Company: Susan Goldstein has facilitated transactions across Sarasota and Manatee counties for more than 15 years, totaling over $100 million. In the Sarasota area, an influx of new residents moving from other parts of the country is driving some commercial real estate activity. “Fundamentally the economics are those new residents need new services that are filled by commercial real estate,” says Goldstein. “Our market dynamics are very different than the global market. The strong residential market is the basis of our strong commercial market.”
Opportunities: While clearly more people than ever before are working from home, Goldstein sees opportunities in the office market. “I think any kind of change breeds opportunity for investors and business owners,” she says. “I think the biggest struggle will be to have realistic expectations on both sides. There are potential buyers that believe they can find steals. I don’t see a lot of steals out there. And then owners — sellers of properties — need to look at where the market is, where we believe it’s going and price appropriately and respond as we determine where the market is.”
The pandemic has encouraged work-from-home situations that have led some companies to downsize spaces, but Goldstein says offices will continue to be important for company culture and creativity. Some businesses might also need more square footage for social distancing. “There are businesses that are going to expand, and there are businesses that are going to shrink their footprint,” she says.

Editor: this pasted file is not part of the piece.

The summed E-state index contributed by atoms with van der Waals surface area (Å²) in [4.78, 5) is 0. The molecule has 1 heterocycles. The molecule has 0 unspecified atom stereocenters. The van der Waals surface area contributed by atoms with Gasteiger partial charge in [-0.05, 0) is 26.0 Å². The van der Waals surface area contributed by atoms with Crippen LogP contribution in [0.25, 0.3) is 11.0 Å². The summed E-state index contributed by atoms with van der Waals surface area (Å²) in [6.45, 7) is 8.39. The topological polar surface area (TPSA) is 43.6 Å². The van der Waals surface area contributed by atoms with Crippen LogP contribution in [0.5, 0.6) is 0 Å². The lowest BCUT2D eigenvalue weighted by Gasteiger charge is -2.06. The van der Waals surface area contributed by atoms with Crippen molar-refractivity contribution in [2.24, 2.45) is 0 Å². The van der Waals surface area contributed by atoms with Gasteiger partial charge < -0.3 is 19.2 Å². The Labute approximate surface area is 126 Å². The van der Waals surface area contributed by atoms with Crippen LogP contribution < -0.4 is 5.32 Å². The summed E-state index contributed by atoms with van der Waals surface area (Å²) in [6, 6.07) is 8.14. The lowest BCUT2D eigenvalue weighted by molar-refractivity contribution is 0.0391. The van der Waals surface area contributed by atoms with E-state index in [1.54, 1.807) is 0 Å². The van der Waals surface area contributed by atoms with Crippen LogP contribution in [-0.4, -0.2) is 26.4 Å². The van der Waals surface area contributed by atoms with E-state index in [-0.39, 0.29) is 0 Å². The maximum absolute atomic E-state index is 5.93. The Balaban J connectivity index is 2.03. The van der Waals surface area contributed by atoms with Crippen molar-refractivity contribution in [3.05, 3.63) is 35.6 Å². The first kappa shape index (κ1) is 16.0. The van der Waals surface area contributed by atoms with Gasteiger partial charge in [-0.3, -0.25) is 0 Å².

Beyond the office market, Goldstein sees continued opportunities ahead in industrial space. “Certainly the industrial market has been hot and will continue to be hot,” she says. “The result of the pandemic is in part that many businesses are trying to move their operations or supply chains local or at least to the U.S., and that is creating a high demand for industrial product.”
Threats: The retail sector has been impacted by the pandemic in a big way, with storefront vacancies and bankruptcies dotting the landscape, both locally and nationally. To wit: real estate data firm CoStar Group reports that the 40 major retailers that filed for Chapter 11 bankruptcy protection and the 11,157 stores that closed this year both set new annual records.
On the flip side, Goldstein believes the strong residential development in the area will continue to support pockets of retail. As one example of retail real estate strength, Goldstein points to a transaction in the St. Armands Circle submarket in Sarasota. Retail vacancies remain on the Circle, but it was also the site of a record-breaking sale this year when Limestone Asset Management and Orion Real Estate Group purchased a pair of retail shops for $15.5 million. At $1,712 per square foot, it set a record in the shopping district for price per square foot, according to a Business Observer analysis.
In general, while 2020 has been a year of upheaval, Goldstein predicts a different kind of year ahead. “I see a calmness coming on the market with the end of the election and the availability of these vaccines,” she says. For business owners, that could be a sense of relief. “Now they need to really drill down even more and figure out where they want to go and how real estate will be a part of that,” says Goldstein. “I’m very optimistic about 2021.”